June 22, 2018
By Rudy Verner and Taylor Mangan
On June 18, the Colorado Supreme Court ruled Xcel Energy’s challenge to Boulder’s efforts to create a municipal electric utility may proceed.
Boulder’s effort to create a city-owned and –operated electric utility (a.k.a. municipalization) led to the city’s adoption in 2014 of the so called “utility ordinance”. That ordinance authorized City Council to establish a public power utility, provided the City could demonstrate that the utility could (1) acquire the electrical distribution system in Boulder; (2) charge rates that do not exceed the rates charged by Xcel at the time of acquisition; (3) produce revenues sufficient to operate the utility and make debt payments; (4) produce energy with reliability comparable to Xcel; and (5) create a plan for reduced greenhouse gas emissions and other pollutants and increased renewable energy.
After City Council voted that the City had met these requirements, Excel filed suit claiming that the council’s vote was premature and that Boulder had not sufficiently demonstrated it could meet the stated criteria.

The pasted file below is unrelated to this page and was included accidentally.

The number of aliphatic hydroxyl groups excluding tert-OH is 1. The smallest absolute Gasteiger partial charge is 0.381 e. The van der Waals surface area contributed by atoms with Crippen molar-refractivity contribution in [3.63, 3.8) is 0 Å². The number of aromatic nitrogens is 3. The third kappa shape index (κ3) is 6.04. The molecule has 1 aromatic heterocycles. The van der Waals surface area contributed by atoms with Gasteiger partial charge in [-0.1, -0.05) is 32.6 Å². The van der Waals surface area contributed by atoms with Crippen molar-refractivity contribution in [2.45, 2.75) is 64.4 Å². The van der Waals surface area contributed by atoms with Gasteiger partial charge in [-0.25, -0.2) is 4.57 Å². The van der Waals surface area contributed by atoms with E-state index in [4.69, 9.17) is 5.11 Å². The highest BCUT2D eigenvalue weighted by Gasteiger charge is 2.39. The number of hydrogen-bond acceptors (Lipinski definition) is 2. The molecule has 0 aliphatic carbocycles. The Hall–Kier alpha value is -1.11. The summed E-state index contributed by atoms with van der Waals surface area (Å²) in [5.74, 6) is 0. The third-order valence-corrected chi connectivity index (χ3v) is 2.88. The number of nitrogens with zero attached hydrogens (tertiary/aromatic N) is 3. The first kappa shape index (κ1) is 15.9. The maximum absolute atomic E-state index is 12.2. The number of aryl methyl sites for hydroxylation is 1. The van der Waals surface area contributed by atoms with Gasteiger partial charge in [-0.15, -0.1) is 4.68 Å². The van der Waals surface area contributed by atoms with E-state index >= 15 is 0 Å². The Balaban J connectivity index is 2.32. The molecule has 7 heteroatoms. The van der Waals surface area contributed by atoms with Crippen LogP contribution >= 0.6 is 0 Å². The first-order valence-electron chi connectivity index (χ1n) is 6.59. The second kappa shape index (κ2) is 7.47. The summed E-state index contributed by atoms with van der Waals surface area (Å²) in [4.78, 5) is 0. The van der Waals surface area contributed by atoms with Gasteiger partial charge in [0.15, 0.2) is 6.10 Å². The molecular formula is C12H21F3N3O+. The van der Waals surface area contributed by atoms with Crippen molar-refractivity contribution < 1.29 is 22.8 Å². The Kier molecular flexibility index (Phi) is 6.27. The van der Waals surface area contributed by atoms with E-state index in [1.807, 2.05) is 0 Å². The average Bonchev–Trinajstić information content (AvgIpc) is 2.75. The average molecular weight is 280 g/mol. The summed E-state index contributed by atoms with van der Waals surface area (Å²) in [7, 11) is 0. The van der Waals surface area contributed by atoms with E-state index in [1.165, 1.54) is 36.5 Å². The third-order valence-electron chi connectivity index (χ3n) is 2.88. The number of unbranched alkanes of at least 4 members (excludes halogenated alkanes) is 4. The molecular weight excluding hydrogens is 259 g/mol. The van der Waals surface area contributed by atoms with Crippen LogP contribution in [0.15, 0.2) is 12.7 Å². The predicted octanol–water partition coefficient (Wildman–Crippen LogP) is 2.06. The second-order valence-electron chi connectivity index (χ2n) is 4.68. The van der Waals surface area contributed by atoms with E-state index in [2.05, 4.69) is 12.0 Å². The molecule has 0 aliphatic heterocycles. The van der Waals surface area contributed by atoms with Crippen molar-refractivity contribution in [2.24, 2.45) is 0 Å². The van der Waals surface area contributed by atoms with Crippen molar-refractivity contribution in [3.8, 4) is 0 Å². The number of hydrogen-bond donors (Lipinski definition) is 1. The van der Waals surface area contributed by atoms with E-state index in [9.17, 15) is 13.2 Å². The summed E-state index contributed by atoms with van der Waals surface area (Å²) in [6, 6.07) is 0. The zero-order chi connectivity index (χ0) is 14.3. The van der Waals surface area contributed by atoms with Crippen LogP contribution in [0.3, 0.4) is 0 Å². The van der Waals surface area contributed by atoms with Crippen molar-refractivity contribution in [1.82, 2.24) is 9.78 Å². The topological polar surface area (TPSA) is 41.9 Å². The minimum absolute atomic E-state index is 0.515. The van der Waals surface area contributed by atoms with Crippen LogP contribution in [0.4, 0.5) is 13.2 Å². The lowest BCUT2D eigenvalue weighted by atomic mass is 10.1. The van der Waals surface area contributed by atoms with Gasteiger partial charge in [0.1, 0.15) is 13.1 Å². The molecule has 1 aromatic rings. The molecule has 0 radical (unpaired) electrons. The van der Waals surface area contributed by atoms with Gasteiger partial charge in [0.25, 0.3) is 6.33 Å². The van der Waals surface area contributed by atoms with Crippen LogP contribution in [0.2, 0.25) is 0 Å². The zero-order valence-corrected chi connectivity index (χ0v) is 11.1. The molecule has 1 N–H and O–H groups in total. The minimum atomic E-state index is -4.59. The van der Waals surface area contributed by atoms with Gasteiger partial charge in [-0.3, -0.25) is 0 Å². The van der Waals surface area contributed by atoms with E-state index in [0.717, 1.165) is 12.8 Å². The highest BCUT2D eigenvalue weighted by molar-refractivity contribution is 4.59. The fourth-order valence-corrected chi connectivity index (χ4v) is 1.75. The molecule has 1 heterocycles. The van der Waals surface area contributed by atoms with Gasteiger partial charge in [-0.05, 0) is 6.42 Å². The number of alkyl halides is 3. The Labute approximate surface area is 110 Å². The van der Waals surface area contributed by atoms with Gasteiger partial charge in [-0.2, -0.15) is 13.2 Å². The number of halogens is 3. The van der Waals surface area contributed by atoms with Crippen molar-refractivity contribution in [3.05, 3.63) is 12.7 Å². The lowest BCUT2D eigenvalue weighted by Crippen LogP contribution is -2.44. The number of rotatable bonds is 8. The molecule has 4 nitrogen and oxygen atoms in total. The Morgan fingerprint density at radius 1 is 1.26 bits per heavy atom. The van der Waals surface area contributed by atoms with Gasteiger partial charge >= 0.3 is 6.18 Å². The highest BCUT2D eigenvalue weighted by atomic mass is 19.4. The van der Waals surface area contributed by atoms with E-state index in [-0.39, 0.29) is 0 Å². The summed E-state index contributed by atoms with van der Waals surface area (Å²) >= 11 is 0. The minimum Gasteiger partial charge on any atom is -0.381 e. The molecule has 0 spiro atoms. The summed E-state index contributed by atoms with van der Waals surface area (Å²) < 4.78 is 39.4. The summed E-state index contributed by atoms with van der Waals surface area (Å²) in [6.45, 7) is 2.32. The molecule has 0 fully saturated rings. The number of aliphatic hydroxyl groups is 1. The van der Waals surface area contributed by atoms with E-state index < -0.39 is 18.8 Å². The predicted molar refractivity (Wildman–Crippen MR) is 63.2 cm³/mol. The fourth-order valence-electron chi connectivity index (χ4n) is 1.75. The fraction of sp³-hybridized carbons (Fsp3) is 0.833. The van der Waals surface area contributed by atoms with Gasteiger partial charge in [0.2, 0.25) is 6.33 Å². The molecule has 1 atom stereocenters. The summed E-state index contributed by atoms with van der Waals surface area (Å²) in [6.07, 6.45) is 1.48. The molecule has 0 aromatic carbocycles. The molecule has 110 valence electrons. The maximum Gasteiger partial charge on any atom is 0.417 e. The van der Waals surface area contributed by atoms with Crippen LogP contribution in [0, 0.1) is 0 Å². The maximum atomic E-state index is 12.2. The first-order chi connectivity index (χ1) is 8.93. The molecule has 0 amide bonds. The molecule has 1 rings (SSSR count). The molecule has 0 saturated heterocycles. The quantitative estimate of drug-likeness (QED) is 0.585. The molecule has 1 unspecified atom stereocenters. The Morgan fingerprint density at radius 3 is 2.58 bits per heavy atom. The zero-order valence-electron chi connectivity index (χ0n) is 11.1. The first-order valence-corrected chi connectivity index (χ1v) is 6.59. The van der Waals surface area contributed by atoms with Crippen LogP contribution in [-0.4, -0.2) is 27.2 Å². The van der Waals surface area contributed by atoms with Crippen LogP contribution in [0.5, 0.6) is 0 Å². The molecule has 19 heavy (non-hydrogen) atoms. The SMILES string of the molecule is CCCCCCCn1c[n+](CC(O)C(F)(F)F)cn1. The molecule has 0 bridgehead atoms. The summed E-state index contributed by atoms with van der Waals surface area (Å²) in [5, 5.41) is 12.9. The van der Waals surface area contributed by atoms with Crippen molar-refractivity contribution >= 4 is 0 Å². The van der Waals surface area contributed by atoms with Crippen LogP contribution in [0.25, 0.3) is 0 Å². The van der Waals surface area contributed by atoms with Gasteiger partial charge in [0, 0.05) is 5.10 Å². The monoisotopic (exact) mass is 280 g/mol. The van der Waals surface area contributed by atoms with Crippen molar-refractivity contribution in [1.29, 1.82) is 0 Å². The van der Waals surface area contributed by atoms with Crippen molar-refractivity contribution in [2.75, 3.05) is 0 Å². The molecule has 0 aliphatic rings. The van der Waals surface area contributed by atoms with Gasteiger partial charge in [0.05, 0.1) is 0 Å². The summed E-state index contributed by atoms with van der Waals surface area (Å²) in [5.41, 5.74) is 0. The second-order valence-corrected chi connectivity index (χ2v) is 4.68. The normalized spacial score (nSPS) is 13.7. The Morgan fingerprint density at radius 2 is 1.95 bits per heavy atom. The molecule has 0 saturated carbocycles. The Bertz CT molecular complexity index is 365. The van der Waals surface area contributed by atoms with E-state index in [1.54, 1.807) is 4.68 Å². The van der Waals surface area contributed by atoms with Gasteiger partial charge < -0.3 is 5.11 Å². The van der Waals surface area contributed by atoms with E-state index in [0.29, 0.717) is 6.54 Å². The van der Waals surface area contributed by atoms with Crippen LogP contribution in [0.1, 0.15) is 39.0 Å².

In June 2015, Boulder District Judge Judith LaBuda dismissed Xcel’s claim, finding that the city was within its rights to create the utility. On appeal, however, Xcel succeeded in convincing the appellate court to reverse Judge LaBuda’s ruling and allow its suit to continue, which led to Boulder filing a petition for certiorari with the Colorado Supreme Court.
On Tuesday, the Supreme Court agreed with Boulder’s argument that the Court of Appeals’ ruling was erroneous, but also concluded that Xcel had stated a viable declaratory judgment claim, and remanded the case to the district court for further proceedings.